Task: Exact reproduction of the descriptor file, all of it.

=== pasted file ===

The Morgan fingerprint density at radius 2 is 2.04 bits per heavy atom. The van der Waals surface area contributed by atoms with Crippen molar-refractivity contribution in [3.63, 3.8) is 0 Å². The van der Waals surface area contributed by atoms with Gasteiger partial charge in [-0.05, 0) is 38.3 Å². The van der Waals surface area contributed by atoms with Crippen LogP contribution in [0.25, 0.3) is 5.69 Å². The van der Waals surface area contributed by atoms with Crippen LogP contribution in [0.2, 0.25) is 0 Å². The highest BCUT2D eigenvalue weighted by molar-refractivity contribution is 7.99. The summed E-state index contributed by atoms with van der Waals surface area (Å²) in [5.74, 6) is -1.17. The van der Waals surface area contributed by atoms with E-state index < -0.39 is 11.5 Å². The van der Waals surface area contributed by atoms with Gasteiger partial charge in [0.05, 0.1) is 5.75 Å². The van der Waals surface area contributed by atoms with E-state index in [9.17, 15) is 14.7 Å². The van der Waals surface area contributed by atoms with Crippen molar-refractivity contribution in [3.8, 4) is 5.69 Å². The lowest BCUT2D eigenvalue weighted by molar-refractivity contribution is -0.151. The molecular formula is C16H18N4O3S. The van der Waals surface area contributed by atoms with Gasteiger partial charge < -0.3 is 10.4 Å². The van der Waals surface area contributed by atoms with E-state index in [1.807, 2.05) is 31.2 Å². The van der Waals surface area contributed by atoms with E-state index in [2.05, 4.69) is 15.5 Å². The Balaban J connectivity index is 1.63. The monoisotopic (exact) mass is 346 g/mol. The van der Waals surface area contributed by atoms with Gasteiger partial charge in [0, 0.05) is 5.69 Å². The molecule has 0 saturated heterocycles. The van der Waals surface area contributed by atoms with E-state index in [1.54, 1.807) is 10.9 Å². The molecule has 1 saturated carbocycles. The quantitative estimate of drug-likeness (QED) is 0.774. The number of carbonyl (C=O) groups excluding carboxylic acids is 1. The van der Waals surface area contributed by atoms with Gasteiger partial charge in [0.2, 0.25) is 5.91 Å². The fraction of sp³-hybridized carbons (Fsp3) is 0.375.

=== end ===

The Morgan fingerprint density at radius 2 is 2.04 bits per heavy atom. The van der Waals surface area contributed by atoms with Crippen molar-refractivity contribution in [3.63, 3.8) is 0 Å². The van der Waals surface area contributed by atoms with Gasteiger partial charge in [-0.05, 0) is 38.3 Å². The van der Waals surface area contributed by atoms with Crippen LogP contribution in [0.25, 0.3) is 5.69 Å². The van der Waals surface area contributed by atoms with Crippen LogP contribution in [0.2, 0.25) is 0 Å². The highest BCUT2D eigenvalue weighted by molar-refractivity contribution is 7.99. The summed E-state index contributed by atoms with van der Waals surface area (Å²) in [5.74, 6) is -1.17. The van der Waals surface area contributed by atoms with E-state index < -0.39 is 11.5 Å². The van der Waals surface area contributed by atoms with Gasteiger partial charge in [0.05, 0.1) is 5.75 Å². The van der Waals surface area contributed by atoms with E-state index in [9.17, 15) is 14.7 Å². The van der Waals surface area contributed by atoms with Crippen molar-refractivity contribution in [3.8, 4) is 5.69 Å². The lowest BCUT2D eigenvalue weighted by molar-refractivity contribution is -0.151. The molecular formula is C16H18N4O3S. The van der Waals surface area contributed by atoms with Gasteiger partial charge < -0.3 is 10.4 Å². The van der Waals surface area contributed by atoms with E-state index in [1.807, 2.05) is 31.2 Å². The van der Waals surface area contributed by atoms with E-state index in [2.05, 4.69) is 15.5 Å². The Balaban J connectivity index is 1.63. The monoisotopic (exact) mass is 346 g/mol. The van der Waals surface area contributed by atoms with Gasteiger partial charge in [0, 0.05) is 5.69 Å². The molecule has 0 saturated heterocycles. The van der Waals surface area contributed by atoms with E-state index in [1.54, 1.807) is 10.9 Å². The molecule has 1 saturated carbocycles. The quantitative estimate of drug-likeness (QED) is 0.774. The number of carbonyl (C=O) groups excluding carboxylic acids is 1. The van der Waals surface area contributed by atoms with Gasteiger partial charge in [0.2, 0.25) is 5.91 Å². The fraction of sp³-hybridized carbons (Fsp3) is 0.375.